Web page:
Introduction into data mining processes
What is data mining? The term data mining (DM) is considered a class of applications processing a large amount of data looking for hidden patterns and regularities that can be used to predict future behaviour. Data mining term is relatively wide and covers a larger set of methods arising from mathematical statistical methods, but also other processes which people used without computers assistance.
Some typical examples are:
- Decision tree constructed from the history of the membership, with purpose to decide whether a potential member will get a credit card or loan or not;
- Finding regularities in the behaviour of tourists in order to provide them different models of discounts, and thereby attract new customers
- “Diapers and beer” – looking at transactions from the retail environment to conclude why consumers often buy diapers and beer. Why is it so and its cause? This is not the aim of sellers, but to find more familiar types of customers and offer them something “more”.
- In search of human genome DM methods helped in discovering the causes of many hereditary diseases (e.g. diabetes genes responsible for its formation)
Data mining has resulted in several scientific disciplines whose multidisciplinary synergy achieved combining the effects of which are important:
- Artificial intelligence – especially the so-called resort. “Machine learning”
- Research algorithms for clustering
- Visualization techniques
Statistics is at the heart of most data mining methods, and some believe other data mining methods are also part of standard statistical analysis. Area of machine – learning is used to enable software to learn some of the models themselves, especially in the case of neural network etc. Algorithms for clustering are described later in Chapter 6.5.3 DM clustering, and visualization techniques are important to prepare data, more or less easily come to a conclusion without too much help of mathematical apparatus. Fact is data sources in this case are almost always located in the database, and that they are part of the process preceding analysis, part of the preparation of data. It is necessary to mention here that this is less interesting but vital part of data mining.
Data mining process can be divided into several important steps:
|1. Data collection||Longest process in time perspective. If having in the event a production data source, its preparation may require a long period, even a few months. Extracting details in this process often requires a very good knowledge of ERP systems, and considering that they are object of work, bigger set of data has to be prepared in order to get more relevant results. Also it’s very usual it comes to transactions such as payments for POS terminals must be also prepared. These are all large quantities data that even only handling with them is relatively big problem.|
|2. Data cleansing||Cleaning of garbage data is also a long process and it has to be done on a set of rules with the attributes that are used for analysis. Typical examples of sex (‘M’, ‘F’), years (18 .. 100} where are evicted all rows that contain some obviously false attribute values appeared for any reason, mostly by mistake.|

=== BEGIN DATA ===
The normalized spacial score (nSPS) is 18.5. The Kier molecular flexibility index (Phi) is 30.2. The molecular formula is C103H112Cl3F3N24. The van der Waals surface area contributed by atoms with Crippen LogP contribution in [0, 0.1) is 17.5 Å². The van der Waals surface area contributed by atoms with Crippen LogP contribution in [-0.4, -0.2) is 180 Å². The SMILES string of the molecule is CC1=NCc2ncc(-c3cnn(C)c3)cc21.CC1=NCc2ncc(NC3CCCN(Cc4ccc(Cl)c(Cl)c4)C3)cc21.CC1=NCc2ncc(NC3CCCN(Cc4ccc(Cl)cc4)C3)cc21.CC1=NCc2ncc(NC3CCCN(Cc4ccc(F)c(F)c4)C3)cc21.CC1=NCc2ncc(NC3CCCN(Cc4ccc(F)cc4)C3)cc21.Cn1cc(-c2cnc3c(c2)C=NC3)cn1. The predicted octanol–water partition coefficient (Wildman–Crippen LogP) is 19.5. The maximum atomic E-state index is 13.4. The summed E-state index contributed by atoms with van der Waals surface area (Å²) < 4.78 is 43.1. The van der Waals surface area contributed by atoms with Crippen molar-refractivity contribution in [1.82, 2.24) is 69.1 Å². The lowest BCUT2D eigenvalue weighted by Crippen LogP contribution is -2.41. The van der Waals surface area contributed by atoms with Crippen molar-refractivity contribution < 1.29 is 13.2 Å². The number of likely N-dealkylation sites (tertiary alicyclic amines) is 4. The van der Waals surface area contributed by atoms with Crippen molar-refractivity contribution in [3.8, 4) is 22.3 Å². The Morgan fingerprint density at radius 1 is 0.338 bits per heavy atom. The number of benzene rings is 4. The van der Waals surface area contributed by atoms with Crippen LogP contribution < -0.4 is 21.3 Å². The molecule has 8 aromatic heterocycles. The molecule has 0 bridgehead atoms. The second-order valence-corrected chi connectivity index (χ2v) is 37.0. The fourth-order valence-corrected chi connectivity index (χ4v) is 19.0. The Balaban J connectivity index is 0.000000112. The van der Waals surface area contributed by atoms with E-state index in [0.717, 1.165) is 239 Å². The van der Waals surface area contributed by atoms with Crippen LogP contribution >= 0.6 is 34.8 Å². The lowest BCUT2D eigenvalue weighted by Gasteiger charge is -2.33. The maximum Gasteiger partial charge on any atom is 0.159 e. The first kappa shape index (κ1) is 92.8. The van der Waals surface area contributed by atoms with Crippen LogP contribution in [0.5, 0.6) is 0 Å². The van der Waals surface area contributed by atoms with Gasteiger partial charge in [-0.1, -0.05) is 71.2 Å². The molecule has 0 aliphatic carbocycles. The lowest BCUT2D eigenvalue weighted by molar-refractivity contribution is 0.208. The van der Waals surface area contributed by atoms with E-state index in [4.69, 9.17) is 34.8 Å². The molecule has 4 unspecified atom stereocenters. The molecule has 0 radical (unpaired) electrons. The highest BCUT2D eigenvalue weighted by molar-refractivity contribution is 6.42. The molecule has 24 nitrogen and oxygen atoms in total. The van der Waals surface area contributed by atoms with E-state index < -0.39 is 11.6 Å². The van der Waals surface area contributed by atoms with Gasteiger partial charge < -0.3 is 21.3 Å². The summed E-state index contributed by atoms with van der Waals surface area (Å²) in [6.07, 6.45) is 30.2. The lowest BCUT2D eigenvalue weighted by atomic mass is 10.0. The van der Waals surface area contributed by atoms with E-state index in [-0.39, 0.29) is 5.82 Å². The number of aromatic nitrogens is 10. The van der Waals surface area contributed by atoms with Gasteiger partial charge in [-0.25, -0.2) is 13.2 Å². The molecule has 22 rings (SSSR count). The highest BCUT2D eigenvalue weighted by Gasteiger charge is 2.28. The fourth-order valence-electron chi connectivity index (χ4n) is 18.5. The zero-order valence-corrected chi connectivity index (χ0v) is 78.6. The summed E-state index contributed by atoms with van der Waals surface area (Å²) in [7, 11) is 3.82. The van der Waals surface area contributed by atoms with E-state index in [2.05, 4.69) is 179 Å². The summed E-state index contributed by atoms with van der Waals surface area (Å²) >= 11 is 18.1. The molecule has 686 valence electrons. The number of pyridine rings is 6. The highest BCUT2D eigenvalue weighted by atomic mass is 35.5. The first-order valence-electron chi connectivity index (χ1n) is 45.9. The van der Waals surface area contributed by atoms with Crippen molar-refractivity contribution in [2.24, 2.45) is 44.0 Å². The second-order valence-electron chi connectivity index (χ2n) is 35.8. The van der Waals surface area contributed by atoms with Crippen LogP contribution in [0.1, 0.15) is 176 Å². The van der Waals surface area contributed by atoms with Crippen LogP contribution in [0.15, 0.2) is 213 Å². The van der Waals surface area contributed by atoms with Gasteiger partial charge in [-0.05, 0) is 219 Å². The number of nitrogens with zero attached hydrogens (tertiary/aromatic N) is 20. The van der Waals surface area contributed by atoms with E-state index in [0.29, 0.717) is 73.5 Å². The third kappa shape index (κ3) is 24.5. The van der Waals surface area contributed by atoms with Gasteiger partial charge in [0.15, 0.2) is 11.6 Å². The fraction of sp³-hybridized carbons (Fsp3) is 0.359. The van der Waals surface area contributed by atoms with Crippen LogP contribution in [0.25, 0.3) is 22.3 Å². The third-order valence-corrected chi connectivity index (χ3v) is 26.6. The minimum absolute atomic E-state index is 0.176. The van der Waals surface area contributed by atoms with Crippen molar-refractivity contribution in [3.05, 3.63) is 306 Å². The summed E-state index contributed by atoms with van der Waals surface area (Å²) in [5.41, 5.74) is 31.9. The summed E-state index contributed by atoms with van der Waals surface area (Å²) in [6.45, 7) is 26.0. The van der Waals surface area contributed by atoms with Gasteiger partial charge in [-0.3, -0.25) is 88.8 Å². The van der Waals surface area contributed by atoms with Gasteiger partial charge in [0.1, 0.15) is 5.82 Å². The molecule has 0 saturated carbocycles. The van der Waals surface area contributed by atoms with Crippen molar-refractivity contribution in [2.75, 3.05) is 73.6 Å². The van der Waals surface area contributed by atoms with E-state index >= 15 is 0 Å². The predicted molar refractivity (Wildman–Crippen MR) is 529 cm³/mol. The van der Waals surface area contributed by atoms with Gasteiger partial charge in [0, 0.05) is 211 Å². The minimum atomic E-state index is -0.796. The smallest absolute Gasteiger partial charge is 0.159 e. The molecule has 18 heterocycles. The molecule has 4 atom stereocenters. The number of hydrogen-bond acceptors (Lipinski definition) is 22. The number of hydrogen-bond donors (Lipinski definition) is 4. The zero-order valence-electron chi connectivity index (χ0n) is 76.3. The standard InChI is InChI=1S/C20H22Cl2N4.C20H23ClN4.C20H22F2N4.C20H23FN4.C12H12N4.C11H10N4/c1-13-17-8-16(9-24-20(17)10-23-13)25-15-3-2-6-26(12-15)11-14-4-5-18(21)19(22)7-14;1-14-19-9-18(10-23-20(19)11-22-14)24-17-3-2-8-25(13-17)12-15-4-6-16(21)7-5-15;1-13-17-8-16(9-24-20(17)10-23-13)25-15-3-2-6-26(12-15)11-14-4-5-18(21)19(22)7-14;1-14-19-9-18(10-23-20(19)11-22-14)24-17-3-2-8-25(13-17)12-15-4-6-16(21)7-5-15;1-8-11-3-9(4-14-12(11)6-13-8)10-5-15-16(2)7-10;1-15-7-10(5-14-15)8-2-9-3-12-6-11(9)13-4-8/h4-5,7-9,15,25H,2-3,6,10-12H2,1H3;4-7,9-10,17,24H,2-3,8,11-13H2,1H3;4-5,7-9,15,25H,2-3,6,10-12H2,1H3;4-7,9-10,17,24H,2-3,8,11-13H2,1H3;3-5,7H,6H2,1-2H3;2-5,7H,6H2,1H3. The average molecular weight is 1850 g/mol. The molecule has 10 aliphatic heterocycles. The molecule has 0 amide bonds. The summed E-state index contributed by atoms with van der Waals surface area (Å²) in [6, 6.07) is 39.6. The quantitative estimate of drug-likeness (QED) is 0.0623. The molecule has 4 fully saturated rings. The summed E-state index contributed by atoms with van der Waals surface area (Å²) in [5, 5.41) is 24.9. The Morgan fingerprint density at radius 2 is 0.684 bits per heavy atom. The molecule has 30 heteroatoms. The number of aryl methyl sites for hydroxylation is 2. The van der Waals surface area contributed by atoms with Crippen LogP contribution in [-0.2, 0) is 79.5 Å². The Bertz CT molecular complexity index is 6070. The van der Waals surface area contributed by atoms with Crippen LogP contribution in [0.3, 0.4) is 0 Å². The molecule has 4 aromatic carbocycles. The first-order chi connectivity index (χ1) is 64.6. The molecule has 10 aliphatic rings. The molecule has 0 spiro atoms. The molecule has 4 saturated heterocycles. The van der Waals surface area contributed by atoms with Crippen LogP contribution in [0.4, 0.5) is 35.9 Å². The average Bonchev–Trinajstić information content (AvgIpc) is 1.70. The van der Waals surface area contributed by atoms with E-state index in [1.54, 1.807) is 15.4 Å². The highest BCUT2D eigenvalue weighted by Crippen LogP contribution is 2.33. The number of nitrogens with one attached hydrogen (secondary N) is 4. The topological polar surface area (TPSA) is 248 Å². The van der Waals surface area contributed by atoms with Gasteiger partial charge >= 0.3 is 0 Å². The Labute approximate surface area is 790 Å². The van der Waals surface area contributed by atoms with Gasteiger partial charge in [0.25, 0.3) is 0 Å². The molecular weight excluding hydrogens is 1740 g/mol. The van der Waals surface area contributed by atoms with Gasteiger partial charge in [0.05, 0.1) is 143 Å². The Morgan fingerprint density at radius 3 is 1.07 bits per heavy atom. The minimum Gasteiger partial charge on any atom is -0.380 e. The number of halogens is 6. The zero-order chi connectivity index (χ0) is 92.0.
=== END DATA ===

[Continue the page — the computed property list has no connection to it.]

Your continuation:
|2.1. Creating a test set||In the domain of machine learning data set is divided into 2 groups – set for learning, and the second part group set to test the hypothesis. With the first group computer – DM algorithm (e.g., neural networks) learns. Later results are tested and compares with the second set of results that are known well. Goal is to judge how well DM algorithm learned and foresees results.|
|3. Pattern recognition||DM in the narrower sense – the execution of the algorithm|
|4. Evaluation and visualization of results||Not every discovered fact is true. Very often due to lack of a testing data set, the results of mining are not relevant. Are results relevant or not should be decided by expert for area of analysis.|
Table 1. Data mining most important functions
Data mining software can help companies of different industries in the prediction of behaviour of their customers. Take for example credit card house. DM software is often used for so-called „fraud detection“, i.e. to recognize the fraud on the cards (preferably before they occur). How does it work? Take into account the historical behaviour of members, which has its own habits in n-number visible from his past transactions.
With the example described below, can be seen that the buyer based on habit from past transactions to buy goods from 50 to 400 USD. Most of the goods were purchased in stores such as “retail chains”. So the customer buys food and similar goods. Rare are transactions with a low amount of purchases and other types of point of sale. Suddenly appears in the type of trade transaction is marked as a luxury goods with a very high amount of the transaction.
Can be concluded that the difference from the average amount is high, the distance from the position in graph square where most purchases are also very large. The transaction (although it may be entirely legal if the buyer intends to engage and buy engagement ring) can be considered (at least spoken) suspected. Is it really the result of theft and the thief attempts to quickly and easily buy goods payable in the form of gold / jewellery, etc?